For the HPBM [21,22,23], the heterogeneous correction of lung phantom scattering factor was mainly divided into two steps. Step one was equivalent depth correction of lung phantom scattering factor in depth direction, namely, the lung phantom scattering factor was used to approximately represent the scattering factor at equivalent depth in water. It is described as

(19) f ( E , x , y , z ) = f ( E , x , y , z eff ) z eff = 0 z ρ ( h ) ρ w d h ,

where ρ(h) is the lung phantom density at depth h and ρ w is the water density. z eff is the equivalent depth corresponding to lung phantom depth (z). Step two was weighted density correction of lung phantom scattering factor in off-axis direction on the basis of equivalent depth correction. It is described as

(20) f ( E , x , y , z ) = f ( E , x eff , y , z ) x eff = β ρ ( z ) x β = α + ( 1 α ) ρ ( z ) ,

where α is the scattering weight coefficient and β is the density correction coefficient. As ρ (z) is 1 g/cm3, β is 1 and as ρ (z) is 0 g/cm3, β is α. Moreover, the median density scattering weight coefficient was obtained by linear interpolation. x eff is the equivalent off-axis distance corresponding to lung phantom off-axis distance (x) after weighted density correction. After heterogeneous correction of scattering factor, the lung phantom dose kernel is expressed as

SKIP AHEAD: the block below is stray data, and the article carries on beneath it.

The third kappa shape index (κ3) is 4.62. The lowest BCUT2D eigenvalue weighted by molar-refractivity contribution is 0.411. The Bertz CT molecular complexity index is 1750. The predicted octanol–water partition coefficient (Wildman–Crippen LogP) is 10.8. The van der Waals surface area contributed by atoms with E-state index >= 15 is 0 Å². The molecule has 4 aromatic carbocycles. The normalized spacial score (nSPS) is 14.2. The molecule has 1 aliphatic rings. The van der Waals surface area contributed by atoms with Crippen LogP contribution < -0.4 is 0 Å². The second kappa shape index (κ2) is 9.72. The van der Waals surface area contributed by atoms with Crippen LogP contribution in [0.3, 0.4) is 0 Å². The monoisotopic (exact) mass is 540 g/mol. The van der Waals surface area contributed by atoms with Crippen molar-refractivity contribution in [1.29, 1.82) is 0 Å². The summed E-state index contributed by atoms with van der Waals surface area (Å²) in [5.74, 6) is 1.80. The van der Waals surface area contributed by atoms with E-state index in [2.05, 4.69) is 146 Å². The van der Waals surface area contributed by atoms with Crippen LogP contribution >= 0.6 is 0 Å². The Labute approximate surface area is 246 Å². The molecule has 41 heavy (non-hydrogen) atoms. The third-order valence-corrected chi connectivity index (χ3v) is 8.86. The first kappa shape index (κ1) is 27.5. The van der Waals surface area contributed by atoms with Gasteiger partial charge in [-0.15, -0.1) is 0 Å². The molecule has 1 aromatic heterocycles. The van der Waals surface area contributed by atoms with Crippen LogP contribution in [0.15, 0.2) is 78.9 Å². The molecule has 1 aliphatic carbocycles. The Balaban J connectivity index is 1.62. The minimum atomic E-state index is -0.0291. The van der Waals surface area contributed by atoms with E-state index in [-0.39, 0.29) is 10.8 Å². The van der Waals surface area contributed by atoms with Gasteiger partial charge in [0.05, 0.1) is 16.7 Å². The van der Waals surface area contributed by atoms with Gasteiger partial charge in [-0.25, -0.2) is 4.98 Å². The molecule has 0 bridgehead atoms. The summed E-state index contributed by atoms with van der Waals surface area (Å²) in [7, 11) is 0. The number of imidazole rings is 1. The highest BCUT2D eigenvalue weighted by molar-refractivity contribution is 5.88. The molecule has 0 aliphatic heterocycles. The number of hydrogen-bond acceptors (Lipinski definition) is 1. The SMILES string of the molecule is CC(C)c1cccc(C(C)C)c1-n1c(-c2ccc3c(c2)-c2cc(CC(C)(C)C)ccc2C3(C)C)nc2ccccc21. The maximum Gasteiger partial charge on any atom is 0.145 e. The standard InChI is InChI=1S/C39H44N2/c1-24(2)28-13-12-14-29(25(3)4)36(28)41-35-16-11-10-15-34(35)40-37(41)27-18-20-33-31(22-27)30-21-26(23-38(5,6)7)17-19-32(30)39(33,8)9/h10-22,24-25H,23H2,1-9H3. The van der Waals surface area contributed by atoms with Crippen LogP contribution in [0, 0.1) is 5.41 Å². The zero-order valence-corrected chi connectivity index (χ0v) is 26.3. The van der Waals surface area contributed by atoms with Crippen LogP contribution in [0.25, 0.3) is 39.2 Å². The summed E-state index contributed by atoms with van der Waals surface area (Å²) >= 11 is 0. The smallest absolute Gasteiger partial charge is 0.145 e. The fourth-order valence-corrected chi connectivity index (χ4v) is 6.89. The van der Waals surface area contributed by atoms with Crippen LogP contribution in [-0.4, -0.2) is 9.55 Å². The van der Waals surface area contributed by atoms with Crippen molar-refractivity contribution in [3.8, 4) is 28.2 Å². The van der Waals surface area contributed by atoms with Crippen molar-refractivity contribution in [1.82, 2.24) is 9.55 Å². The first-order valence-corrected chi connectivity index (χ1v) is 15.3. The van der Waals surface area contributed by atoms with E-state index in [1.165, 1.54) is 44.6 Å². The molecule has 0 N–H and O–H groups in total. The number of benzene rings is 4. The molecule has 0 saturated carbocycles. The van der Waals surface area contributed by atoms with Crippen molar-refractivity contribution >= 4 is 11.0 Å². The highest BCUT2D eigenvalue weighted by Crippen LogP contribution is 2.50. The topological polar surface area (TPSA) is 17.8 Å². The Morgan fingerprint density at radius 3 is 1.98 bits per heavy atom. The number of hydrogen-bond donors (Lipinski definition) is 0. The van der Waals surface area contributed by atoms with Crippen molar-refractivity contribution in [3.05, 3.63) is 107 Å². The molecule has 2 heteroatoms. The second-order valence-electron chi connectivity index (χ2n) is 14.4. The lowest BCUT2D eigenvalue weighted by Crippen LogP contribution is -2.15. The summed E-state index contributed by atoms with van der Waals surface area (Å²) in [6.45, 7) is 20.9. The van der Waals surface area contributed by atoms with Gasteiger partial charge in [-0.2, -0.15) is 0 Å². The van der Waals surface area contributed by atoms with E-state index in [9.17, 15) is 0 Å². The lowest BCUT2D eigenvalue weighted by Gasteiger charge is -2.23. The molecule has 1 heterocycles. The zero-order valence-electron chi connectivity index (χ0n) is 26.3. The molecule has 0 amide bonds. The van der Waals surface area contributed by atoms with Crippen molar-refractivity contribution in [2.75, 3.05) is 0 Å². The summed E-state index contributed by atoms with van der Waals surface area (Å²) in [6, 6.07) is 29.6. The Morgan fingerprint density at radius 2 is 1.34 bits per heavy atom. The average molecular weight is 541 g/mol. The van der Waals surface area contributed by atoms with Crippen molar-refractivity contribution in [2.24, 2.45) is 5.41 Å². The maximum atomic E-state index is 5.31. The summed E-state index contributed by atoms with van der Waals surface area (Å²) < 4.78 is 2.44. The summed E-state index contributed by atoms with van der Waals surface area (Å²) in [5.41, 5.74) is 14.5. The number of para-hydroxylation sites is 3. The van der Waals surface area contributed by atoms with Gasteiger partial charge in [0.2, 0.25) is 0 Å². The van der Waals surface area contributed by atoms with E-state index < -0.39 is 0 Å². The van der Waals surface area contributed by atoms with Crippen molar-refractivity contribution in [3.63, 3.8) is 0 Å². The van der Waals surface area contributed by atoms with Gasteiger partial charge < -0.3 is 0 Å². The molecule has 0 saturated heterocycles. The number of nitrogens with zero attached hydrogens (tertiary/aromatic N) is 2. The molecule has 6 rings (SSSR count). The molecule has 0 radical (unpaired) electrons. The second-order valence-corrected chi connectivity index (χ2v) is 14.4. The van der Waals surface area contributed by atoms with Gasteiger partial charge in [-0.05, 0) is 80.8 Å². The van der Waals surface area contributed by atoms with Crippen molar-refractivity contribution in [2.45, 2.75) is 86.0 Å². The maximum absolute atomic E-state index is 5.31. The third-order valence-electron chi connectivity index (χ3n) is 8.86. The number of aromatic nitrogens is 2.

(21) D p ( E , x , y , z ) = D p ( E , 0 , 0 , z ) f ( E , x , y , z ) .

In FSPB algorithm, the depth dose for infinitely broad photon beam was calculated by convolution superposition for the dose contribution of each photon pencil beam. The sum is given by

(22) D ( E , 0 , 0 , z ) = d x d y D p ( E , x , y , z ) .

In fact, it is not necessary to integrate with respect to x or y over an infinite range and we can use a broad beam field, namely, reference radiation field. On the one hand, the lung phantom depth dose distribution at depth z was obtained by photon characteristic line algorithm in a reference radiation field and described as D ref(E, 0, 0, z). On the other hand, the depth dose distribution in the reference radiation field was generated by a finite number of dose kernel obtained. According to Eq. (22) we have

(23) D ref ( E , 0 , 0 , z ) = a a d x b b d y D p ( E , x , y , z ) ,

where a and b are the finite integrating ranges, and their size is related to the scattering degrees of photons and secondary electrons. Here both a and b were 10 cm. The depth distribution for pencil beam in lung phantom is redefined as